A contentious lawsuit filed by a man convicted of a 1992 double murder he says he didn’t commit is set for trial Monday in federal court.
Deon Patrick has sued the city, seven Chicago police officers and two Cook County prosecutors over his conviction for the slayings of Jeffrey Lassiter and Sharon Haugabook. He spent two decades in prison before Cook County prosecutors dismissed the murder charges against him in 2014.
Patrick claims authorities also railroaded six of his seven co-defendants in the criminal case. They ranged in age from 15 to 22 at the time. Patrick was 20.
The lawsuit is set for trial in front of U.S. District Judge Ronald A. Guzman, who wrote in October that “the truly undisputed facts” of the case “are relatively few.” While the officers and prosecutors insist the case “is nothing but straightforward police work that led to the arrest and conviction of eight murderers,” Patrick sees a series of “carefully fabricated lies,” according to the judge.
“There are really two stories to tell,” Guzman wrote.
The defendants in the federal lawsuit include Joseph Magats, the chief of the criminal prosecutions bureau at the Cook County State’s Attorney’s Office. Representatives of the city and the state’s attorney’s office declined to comment ahead of the trial. Patrick’s attorney, Stuart Chanen of the Valorem Law Group, simply said, “we’re looking forward to trying the case.”
Patrick’s legal team filed an emergency motion for sanctions Sunday afternoon, claiming the state’s attorney’s office withheld key documents until the eve of trial.
When he announced his lawsuit in May 2014, Patrick acknowledged he was “no angel” at the time of his arrest. He said he was a member of the Vice Lords gang and had been arrested about 20 times. But he has long argued he was innocent of the murders.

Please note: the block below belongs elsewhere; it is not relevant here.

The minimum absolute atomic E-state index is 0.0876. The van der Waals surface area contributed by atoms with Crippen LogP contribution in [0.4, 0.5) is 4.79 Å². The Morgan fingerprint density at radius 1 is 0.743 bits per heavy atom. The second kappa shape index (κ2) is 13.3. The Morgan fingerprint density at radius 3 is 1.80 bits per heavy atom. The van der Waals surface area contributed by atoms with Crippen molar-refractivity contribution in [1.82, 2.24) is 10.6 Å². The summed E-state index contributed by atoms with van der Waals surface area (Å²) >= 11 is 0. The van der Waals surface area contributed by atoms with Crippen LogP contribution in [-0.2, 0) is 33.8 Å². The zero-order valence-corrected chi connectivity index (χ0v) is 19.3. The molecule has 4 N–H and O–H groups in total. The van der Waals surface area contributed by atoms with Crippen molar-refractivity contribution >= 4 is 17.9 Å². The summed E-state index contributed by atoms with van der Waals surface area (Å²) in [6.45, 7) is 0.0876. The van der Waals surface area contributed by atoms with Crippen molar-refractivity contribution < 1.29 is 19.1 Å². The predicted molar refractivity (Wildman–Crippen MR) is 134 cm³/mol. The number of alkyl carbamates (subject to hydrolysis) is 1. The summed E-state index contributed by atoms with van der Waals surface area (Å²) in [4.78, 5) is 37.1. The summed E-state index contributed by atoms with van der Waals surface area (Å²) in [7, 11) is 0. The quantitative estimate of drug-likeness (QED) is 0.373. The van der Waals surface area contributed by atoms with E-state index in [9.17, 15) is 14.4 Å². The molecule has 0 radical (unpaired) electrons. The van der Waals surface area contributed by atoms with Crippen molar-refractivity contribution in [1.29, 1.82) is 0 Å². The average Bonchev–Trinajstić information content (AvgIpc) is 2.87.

Lassiter and Haugabook were shot and killed in Lassiter’s Uptown apartment on Nov. 16, 1992. Weeks later, police claim they picked up three people for drug possession, and two of them voluntarily implicated themselves, along with Patrick and others, in the double murder. Patrick was arrested the same day, and a witness fingered him and three others in a lineup as the people she saw leaving the area around Lassiter’s apartment the night of the murders, according to police.
That’s when authorities said Patrick first confessed.
But Guzman noted the circumstances surrounding the confessions are “hotly disputed.” Patrick claims the witness did not actually identify him in the lineup. He also said he was handcuffed to a ring on the wall in the interrogation room before an officer kicked the chair underneath the ring away so Patrick couldn’t sit down.
“After standing for hours, Mr. Patrick was left with no choice but to sit in a position on the floor that caused great pain and discomfort as a result of the need to outstretch his arm, still handcuffed to the wall,” Patrick’s attorneys wrote in their complaint.
Patrick said he was handcuffed to that wall “for the vast majority of the 28 hours that he was interrogated.” Ultimately, his lawyers claim his will was broken, “and he agreed to sign the handwritten confession” prepared by Magats.
Patrick’s attorneys also argue the murders were only solved after two detectives ordered officers to “clear this case by the time we come back from our days off,” records show. The authorities allegedly used sleep deprivation and starvation to coerce confessions, among other tactics.
One of Patrick’s alleged accomplices, Daniel Taylor, also confessed and implicated Patrick. But Taylor also told detectives he was in a police lock-up the night of the murders. A Cook County judge dismissed charges against Taylor in 2013, six months before Patrick’s charges were dismissed.
Taylor has also filed a federal lawsuit, which is still pending.